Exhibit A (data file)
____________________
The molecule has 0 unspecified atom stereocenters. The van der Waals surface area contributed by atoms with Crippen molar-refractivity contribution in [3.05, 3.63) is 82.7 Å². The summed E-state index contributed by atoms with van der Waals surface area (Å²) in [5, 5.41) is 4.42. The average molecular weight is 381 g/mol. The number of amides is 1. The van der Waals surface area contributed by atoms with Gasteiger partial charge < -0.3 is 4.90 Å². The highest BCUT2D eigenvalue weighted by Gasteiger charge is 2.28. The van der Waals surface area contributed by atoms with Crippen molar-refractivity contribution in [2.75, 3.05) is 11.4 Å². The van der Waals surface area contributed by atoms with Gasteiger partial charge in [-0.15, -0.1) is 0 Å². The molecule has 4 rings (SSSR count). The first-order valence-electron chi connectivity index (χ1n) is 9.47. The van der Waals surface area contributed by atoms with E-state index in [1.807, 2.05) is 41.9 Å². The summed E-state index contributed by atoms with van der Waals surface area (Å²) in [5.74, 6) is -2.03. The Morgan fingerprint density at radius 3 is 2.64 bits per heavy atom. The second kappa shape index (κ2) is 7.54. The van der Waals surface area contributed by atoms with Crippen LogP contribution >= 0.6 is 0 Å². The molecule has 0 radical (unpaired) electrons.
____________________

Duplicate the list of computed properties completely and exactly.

The molecule has 0 unspecified atom stereocenters. The van der Waals surface area contributed by atoms with Crippen molar-refractivity contribution in [3.05, 3.63) is 82.7 Å². The summed E-state index contributed by atoms with van der Waals surface area (Å²) in [5, 5.41) is 4.42. The average molecular weight is 381 g/mol. The number of amides is 1. The van der Waals surface area contributed by atoms with Gasteiger partial charge < -0.3 is 4.90 Å². The highest BCUT2D eigenvalue weighted by Gasteiger charge is 2.28. The van der Waals surface area contributed by atoms with Crippen molar-refractivity contribution in [2.75, 3.05) is 11.4 Å². The van der Waals surface area contributed by atoms with Gasteiger partial charge in [-0.15, -0.1) is 0 Å². The molecule has 4 rings (SSSR count). The first-order valence-electron chi connectivity index (χ1n) is 9.47. The van der Waals surface area contributed by atoms with E-state index in [1.807, 2.05) is 41.9 Å². The summed E-state index contributed by atoms with van der Waals surface area (Å²) in [5.74, 6) is -2.03. The Morgan fingerprint density at radius 3 is 2.64 bits per heavy atom. The second kappa shape index (κ2) is 7.54. The van der Waals surface area contributed by atoms with Crippen LogP contribution >= 0.6 is 0 Å². The molecule has 0 radical (unpaired) electrons.